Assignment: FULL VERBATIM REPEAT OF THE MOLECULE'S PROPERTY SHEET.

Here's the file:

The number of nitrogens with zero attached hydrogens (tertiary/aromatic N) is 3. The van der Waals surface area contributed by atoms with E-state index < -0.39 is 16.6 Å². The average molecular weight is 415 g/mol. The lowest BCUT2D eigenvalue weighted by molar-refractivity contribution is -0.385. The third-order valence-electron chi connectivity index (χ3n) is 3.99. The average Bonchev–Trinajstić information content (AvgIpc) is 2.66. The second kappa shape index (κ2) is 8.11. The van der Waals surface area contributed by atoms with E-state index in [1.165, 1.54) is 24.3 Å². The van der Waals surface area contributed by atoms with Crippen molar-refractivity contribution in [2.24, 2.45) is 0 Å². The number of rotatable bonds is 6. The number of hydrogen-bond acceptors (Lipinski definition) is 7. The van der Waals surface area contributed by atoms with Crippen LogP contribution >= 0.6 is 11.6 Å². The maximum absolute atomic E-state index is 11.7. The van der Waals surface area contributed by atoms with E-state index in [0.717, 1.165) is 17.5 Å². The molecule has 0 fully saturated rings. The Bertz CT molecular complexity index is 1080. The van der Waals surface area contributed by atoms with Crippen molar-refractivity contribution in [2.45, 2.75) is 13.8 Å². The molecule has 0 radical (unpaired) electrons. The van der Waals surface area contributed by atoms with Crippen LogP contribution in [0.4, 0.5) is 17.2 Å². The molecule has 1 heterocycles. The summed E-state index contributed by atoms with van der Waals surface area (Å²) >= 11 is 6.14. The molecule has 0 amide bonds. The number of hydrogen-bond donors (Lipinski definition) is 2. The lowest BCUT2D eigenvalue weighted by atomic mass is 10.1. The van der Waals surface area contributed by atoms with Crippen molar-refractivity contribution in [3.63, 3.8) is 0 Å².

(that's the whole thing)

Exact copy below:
The number of nitrogens with zero attached hydrogens (tertiary/aromatic N) is 3. The van der Waals surface area contributed by atoms with E-state index < -0.39 is 16.6 Å². The average molecular weight is 415 g/mol. The lowest BCUT2D eigenvalue weighted by molar-refractivity contribution is -0.385. The third-order valence-electron chi connectivity index (χ3n) is 3.99. The average Bonchev–Trinajstić information content (AvgIpc) is 2.66. The second kappa shape index (κ2) is 8.11. The van der Waals surface area contributed by atoms with E-state index in [1.165, 1.54) is 24.3 Å². The van der Waals surface area contributed by atoms with Crippen molar-refractivity contribution in [2.24, 2.45) is 0 Å². The number of rotatable bonds is 6. The number of hydrogen-bond acceptors (Lipinski definition) is 7. The van der Waals surface area contributed by atoms with Crippen LogP contribution >= 0.6 is 11.6 Å². The maximum absolute atomic E-state index is 11.7. The van der Waals surface area contributed by atoms with E-state index in [0.717, 1.165) is 17.5 Å². The molecule has 0 fully saturated rings. The Bertz CT molecular complexity index is 1080. The van der Waals surface area contributed by atoms with Crippen molar-refractivity contribution in [2.45, 2.75) is 13.8 Å². The molecule has 0 radical (unpaired) electrons. The van der Waals surface area contributed by atoms with Crippen LogP contribution in [0.4, 0.5) is 17.2 Å². The molecule has 1 heterocycles. The summed E-state index contributed by atoms with van der Waals surface area (Å²) >= 11 is 6.14. The molecule has 0 amide bonds. The number of hydrogen-bond donors (Lipinski definition) is 2. The lowest BCUT2D eigenvalue weighted by atomic mass is 10.1. The van der Waals surface area contributed by atoms with Crippen molar-refractivity contribution in [3.63, 3.8) is 0 Å².